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How does Antiquing™ Stain work?
Concrete Antiquing™ Stain is a solution formulated using pigments. Once this concrete stain is applied to a concrete surface, the liquid remains wet for an extended period, allowing the pigments to travel and nest in the lower depressions of the surface. When they've completed dried, the pigments deposit lightly on the higher spaces and heavily in the lower depressions - resulting in that beautiful "antique" finish (hence the name!). Since Antiquing™ Stain is a pigment-based colorant, the pigments need to be held in place with a concrete sealer.
Where can I apply concrete antiquing stain?
Typically intended for outdoor surfaces, Antiquing™ Stain is specifically-engineered for stamped concrete that remains in good condition. It can also be applied to hand-troweled, hand-textured, or brushed concrete. However, when the concrete doesn't have depressions, such as a slate finish or other design, the color typically produces a more uniform result (depending on the application method).
If your concrete is extremely porous, weathered, or degraded, consider using our Portico™ Paver Stain for better color results. If you're unsure, check out an Antiquing™ Stain Trial Kit or Portico™ Paver Stain Trial Kit to confirm results for you before you start on a full project.
After antiquing concrete and letting it dry, it barely looks like I have any color. What happened?
The good news is that concrete pigments don't disappear! Assuming your concrete surface is in good condition and not extremely porous, weathered, or otherwise degraded, the pigments you sprayed down are still in place. Once Antiquing™ Stain is sprayed on the surface and dries for several hours, the dried pigment only appears faded.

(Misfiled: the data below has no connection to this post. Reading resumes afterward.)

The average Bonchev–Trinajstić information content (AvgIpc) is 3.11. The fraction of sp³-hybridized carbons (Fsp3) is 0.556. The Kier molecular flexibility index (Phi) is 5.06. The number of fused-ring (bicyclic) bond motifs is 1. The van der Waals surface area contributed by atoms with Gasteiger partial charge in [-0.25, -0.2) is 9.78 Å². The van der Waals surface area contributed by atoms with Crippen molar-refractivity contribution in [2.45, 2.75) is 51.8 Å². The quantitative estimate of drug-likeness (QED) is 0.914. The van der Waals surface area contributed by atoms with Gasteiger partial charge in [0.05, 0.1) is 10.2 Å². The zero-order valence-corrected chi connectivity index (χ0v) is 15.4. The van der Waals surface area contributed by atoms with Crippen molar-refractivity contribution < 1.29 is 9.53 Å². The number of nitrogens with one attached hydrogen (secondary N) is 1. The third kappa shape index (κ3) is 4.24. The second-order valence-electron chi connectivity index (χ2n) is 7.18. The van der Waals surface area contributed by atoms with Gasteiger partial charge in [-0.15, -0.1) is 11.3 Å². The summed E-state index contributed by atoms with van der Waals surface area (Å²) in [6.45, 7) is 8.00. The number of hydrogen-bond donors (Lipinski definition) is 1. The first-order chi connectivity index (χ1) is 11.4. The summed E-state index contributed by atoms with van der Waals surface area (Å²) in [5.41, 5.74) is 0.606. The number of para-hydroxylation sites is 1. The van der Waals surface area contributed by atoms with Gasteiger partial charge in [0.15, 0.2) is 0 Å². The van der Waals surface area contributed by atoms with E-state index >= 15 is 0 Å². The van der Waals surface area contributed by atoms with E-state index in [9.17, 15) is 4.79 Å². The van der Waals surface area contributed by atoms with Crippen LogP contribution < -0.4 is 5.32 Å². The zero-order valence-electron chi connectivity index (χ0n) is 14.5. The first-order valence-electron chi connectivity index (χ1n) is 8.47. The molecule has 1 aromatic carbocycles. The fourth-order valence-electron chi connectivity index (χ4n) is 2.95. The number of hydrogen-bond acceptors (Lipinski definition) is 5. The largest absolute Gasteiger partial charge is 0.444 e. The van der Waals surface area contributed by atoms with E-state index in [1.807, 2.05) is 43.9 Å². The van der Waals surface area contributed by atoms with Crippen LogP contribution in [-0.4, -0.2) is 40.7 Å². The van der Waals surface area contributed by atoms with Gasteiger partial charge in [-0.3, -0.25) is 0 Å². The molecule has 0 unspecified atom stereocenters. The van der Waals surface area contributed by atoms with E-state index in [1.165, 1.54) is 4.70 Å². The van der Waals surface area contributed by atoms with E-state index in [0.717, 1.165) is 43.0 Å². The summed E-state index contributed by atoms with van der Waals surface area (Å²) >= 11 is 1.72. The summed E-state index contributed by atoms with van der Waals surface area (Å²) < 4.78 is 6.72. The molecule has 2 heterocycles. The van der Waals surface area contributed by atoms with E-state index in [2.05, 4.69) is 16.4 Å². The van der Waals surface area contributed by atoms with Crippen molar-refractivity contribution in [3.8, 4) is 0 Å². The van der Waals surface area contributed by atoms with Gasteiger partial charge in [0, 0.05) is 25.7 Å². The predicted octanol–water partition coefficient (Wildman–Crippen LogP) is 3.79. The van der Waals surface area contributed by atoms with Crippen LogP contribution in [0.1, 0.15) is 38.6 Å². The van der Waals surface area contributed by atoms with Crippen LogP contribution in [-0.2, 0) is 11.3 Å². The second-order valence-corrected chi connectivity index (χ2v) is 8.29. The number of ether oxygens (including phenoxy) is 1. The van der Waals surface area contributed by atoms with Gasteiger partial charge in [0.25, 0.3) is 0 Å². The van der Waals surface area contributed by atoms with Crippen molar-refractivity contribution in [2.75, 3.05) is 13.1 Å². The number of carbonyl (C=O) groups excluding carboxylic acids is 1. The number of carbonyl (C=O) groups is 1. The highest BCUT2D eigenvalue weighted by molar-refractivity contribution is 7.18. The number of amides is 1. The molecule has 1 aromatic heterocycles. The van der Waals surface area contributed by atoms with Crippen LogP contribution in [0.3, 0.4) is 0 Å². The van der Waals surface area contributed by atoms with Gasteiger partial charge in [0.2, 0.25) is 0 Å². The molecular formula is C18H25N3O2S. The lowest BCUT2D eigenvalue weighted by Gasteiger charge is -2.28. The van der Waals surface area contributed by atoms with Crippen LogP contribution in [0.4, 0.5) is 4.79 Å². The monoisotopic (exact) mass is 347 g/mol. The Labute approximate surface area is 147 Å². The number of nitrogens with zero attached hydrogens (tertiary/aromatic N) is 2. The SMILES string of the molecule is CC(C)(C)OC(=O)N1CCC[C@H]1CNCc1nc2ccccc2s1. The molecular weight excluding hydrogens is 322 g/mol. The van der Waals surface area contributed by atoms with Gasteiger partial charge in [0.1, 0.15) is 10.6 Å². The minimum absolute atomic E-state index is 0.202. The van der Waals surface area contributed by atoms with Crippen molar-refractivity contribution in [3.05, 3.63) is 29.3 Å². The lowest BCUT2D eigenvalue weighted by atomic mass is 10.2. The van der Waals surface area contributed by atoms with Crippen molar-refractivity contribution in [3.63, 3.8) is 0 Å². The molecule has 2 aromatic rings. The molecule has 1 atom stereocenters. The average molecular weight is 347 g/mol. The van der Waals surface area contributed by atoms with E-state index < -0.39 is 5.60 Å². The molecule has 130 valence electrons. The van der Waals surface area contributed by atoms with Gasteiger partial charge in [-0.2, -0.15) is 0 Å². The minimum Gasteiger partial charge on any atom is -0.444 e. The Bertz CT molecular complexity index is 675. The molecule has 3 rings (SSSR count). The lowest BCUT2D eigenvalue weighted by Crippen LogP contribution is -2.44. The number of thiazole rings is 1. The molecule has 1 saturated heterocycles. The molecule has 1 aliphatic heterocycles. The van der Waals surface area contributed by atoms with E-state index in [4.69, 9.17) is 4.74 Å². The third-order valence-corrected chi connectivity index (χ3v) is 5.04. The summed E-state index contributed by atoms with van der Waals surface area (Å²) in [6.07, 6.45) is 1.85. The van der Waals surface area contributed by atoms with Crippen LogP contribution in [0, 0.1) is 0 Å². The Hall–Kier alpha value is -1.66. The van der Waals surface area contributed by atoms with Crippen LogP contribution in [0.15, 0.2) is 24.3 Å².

When you apply the recommended two thin coats of concrete sealer, the color will "pop" to life, transforming your space! Be mindful of a decision you'll need to make between solvent-based or water-based sealers. While both are great options, the difference is that solvent-based sealers will "pop" color much more intensely than water-based sealers. Water-based sealers will tend to soften in color as they cure.
Why didn’t Antiquing™ Stain work on my concrete?
It would be unusual if the antiquing stain didn’t color your concrete surface successfully. Remember, this product is made of pigment, and pigments don't disappear! If Antiquing™ Stain didn't add any color to your concrete, it could potentially be one of two issues:
- The pigments became trapped or blocked in the sprayer. This can make it seem as if you sprayed liquid with no color. Make sure that you have removed all of the filters on the stain sprayer and that the O-rings are seated correctly in the sprayer head.
- The concrete that you're applying Antiquing™ Stain to is far too porous, weathered, or degraded. When concrete is extremely porous, the pigments will fall deeper into the concrete surface - causing the color to diminish. This is not a sign of a faulty product, but unfortunately, you may have selected the wrong product for your particular project.